Last year I posted a photo of the Scandinavian Christmas socks that I knit for all of our family members. Since then, I've noticed many web searches for knit Christmas stocking patterns on my blog. This particular pattern is from a 1979 issue of McCall's Needlework & Crafts, so I'm pretty sure it's safe to share it with you.
Here it is, slightly worn from years of use:
The changes I've made:
Rather than embroidering the names, reindeer, paper dolls, and snowflakes with a duplicate stitch when you are done knitting the stocking, I knit them right into the pattern.
I leave a long tail of yarn when I cast on to be used for a crocheted loop for hanging.
As you can see, it's been written on and repaired, but I think you can still read it. If you can't, just leave a comment and I can mail you a copy. The accompanying photo went missing years ago, so you'll have to use my photo as a guide. Beware, these socks hold a lot of loot! The socks pictured above belong to these two who are celebrating their 2nd anniversary tomorrow!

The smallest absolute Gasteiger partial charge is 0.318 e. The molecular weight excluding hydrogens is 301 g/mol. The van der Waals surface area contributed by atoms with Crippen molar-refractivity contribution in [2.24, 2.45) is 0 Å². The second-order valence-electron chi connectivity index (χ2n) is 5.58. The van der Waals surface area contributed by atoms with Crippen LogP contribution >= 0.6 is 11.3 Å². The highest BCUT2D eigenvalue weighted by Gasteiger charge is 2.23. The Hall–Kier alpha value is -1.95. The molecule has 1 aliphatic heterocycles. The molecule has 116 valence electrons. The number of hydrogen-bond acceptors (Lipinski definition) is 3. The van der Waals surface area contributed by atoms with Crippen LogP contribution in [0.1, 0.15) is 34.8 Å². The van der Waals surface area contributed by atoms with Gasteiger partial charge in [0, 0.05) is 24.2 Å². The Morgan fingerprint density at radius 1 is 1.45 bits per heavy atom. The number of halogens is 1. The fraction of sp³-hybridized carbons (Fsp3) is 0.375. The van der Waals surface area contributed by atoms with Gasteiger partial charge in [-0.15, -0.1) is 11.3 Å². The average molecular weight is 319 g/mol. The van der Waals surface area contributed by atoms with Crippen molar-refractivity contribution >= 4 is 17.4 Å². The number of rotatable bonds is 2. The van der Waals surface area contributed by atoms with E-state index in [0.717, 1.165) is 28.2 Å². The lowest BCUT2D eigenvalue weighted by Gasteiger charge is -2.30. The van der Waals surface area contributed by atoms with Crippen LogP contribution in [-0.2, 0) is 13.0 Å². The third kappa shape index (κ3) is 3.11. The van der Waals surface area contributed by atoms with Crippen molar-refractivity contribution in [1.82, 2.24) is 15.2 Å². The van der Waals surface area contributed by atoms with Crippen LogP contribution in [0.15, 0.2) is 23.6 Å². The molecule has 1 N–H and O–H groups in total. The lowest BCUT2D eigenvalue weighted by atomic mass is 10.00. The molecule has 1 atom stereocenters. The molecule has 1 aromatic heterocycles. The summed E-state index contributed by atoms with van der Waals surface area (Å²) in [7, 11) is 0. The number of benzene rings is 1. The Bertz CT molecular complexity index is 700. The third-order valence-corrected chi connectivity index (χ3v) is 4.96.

Happy Anniversary Julie and Jeremy! (Photo courtesy Craig Dirkes Photography)
No, I didn't keep the display shelf for myself. But, I did have some fun playing with it before we brought it to Megan and Dave two weeks ago. IF I had a studio for my craft art( my girls know how much I hate that word ) supplies, I would have a storage shelf like this just for my yarn. No more tangled yarn to pull apart. Sigh.
Now that you've got your knitting needles out, you might as well whip up a few hats from my favorite book. Here are two of the hats I made for our grandbabies.
Megan used this little red hat to transform Finley into a garden gnome for Halloween. Isn't she sweet!
Here's Mack sporting the striped stocking hat. Don't you just want to pinch those cheeks?
All of the items pictured above are really quite simple to knit. The stocking pattern looks daunting, but if you just jump in and start ( that's what I did ) it will all make sense!